Watch the video that shows a grower (Michael’s Greenhouse in Cheshire CT ) http://www.michaelsgreenhouses.com/ applying the insect killing beneficial nematodes are applied thru their automatic watering system onto their hanging baskets on a cloudy day.
The nematodes are in the bucket you see and then they use the fertilizer injector (with the screens removed) to apply the nematodes. This is commonly done on the bench or floor crops, but I think they are one of the few growers with a specially designed watering boom for their hanging baskets to apply the nematodes this way to the hanging baskets.
Nematodes are small, colorless, cylindrical round worms that occur naturally in soils throughout the world. Different species work best against different insect pests. Steinernema feltiae is primarily used against fungus gnat larvae and thrips pupae dwelling in the soil media. Fungus gnat larvae may be parasitized in any larval stage. Nematodes have traditionally been used against soil dwelling pests because they are sensitive to ultra violet light and desiccation.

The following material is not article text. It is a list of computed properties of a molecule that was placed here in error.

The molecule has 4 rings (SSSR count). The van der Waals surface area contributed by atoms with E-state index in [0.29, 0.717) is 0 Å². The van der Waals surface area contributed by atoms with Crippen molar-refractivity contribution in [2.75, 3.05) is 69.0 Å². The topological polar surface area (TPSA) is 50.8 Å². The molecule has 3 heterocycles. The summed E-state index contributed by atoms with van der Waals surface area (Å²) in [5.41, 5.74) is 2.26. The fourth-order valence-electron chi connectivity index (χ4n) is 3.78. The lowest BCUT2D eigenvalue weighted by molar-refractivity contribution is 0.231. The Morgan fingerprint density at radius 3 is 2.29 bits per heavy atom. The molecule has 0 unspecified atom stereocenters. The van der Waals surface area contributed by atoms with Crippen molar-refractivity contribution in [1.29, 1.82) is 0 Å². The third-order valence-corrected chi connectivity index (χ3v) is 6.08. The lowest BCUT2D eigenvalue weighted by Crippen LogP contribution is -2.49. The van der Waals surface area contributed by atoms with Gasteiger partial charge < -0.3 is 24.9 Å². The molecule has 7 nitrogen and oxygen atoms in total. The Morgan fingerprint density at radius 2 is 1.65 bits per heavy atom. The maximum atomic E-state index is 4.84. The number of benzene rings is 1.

The beneficial nematodes enter the insect host through body openings. These insect killing nematodes multiply within the host and release a symbiotic bacterium (Xenorhabdus spp.) whose toxin kills the target pest, i.e. fungus gnats. The fungus gnat larvae are killed in one to two days by blood poisoning. More than one generation of nematodes may develop in dead host insect in the growing media. The infective juveniles then exit the dead body and search for new hosts to infect.
More information can be found at: http://ipm.uconn.edu/documents/raw2/B…
Video: Leanne Pundt, UConn Extension